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Fitness tracker demand drives MEA wearables market

There is still plenty of room for the MEA wearables market to grow as penetration remains on the low side, says IDC.

There is still plenty of room for the MEA wearables market to grow as penetration remains on the low side, says IDC.

The Middle East and Africa (MEA) wearables market experienced a 66% year-on-year growth in second quarter in 2016 to total approximately 482 000 units for the quarter, according to global technology research and consulting firm International Data Corporation (IDC).

Shipments of basic wearables (devices that do not support third-party applications) increased 79.8% year on year in Q2 2016, while shipments of smart wearables (devices that do support third-party applications) increased 40.5% over the same period, says IDC.

"Fitness trackers continue to make up much of the market's volume and are proving popular for the value for money they offer," says Nakul Dogra, a senior research analyst for personal computing, systems, and infrastructure solutions at IDC Middle East, Africa, and Turkey.

Price points continue to fall, which is further fuelling the growth of these devices, with basic wearables accounting for 70.3% of overall MEA shipments in Q2 2016, says Dogra.

Smart wearables are also gaining traction in the region, but uptake is not as strong as consumers don't yet perceive much added value in opting for more expensive smart devices, he adds.

A splurge by early adopters helped drive the initial growth for smart wearables, but IDC expects the next wave of adoption for these devices to come from value-seeking consumers or those looking to upgrade from basic wearables.

"Vendors are currently undertaking efforts to improve the form factor of these devices and make them more appealing to the mass market," says Dogra. "But there is still considerable ground to be made up in convincing more price-conscious consumers that these products have a valuable role to play in everyday life beyond fitness."

As with smartphones, there are numerous vendors present in the market but there is little differentiation between their products other than price, says Dogra.

 "As such, it is important for vendors to develop compelling new applications and designs for their products. For example, the launch of new products incorporated within clothing, earwear and footwear will help to further boost the appeal of wearables to a wider audience."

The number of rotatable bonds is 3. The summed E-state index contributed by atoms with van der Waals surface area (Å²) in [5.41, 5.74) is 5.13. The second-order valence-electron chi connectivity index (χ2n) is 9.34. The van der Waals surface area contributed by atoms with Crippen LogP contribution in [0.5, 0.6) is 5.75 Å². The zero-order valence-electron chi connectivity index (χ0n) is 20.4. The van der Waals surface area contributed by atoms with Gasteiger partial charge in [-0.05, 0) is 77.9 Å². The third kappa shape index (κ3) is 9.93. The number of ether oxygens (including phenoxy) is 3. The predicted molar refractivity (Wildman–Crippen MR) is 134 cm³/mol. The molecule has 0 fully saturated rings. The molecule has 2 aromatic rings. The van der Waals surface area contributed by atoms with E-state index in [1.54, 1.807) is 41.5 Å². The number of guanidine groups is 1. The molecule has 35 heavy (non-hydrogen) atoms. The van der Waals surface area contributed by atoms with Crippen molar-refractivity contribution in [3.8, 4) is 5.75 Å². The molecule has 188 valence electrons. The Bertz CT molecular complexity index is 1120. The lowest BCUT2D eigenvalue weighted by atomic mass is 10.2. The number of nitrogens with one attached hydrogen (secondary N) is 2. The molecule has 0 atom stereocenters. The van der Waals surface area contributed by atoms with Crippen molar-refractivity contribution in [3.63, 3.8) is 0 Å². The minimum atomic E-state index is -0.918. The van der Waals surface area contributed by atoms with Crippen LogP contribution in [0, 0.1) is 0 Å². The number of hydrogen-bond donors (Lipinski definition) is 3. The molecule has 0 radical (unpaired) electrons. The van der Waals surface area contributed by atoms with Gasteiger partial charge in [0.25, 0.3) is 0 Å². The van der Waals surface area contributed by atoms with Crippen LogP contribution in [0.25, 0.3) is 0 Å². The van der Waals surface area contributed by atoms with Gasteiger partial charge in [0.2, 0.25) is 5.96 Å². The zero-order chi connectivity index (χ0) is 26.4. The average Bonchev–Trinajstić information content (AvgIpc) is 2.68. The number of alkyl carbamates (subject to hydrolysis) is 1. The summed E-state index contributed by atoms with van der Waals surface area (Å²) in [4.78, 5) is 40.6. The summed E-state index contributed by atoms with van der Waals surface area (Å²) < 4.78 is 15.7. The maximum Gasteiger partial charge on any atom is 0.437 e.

There is still plenty of room for the MEA wearables market to grow as penetration remains on the low side, says Dogra.

"The market has almost reached a stage where the further miniaturisation of devices will become a major challenge, so the onus lies on vendors to develop new applications, increase the use of historical data to simplify the user experience, and enable interaction between multiple gadgets in order to push the market's growth potential further."

World Wide Worx MD Arthur Goldstuck says in SA there are a number of factors driving sales of wearable fitness trackers.

"Firstly, it is a very fitness-conscious country with a strong running and gym culture, which makes for a great target market.

"Secondly, the medical aid rewards programmes are pushing activity monitors hard as a convenient way to earn points, with Discovery Vitality even offering a free Apple Watch if one meets certain goals.

"Thirdly, Fitbit has been marketed remarkably well in this country, and has become almost a generic term for fitness bands.

Markets and Markets says the overall global market for wearable technology is expected to reach $31.27 billion by 2020, at a compound annual growth rate of 17.8% between 2015 and 2020.

"The driving factors for the growth of this market include consumer preference for sophisticated gadgets, increasing popularity of smartwatches and wrist bands in the consumer market, increasing growth prospects of next-generation displays and integrated consumer wearables, increasing popularity of wearable fitness and medical devices, and growing popularity of Internet of things."


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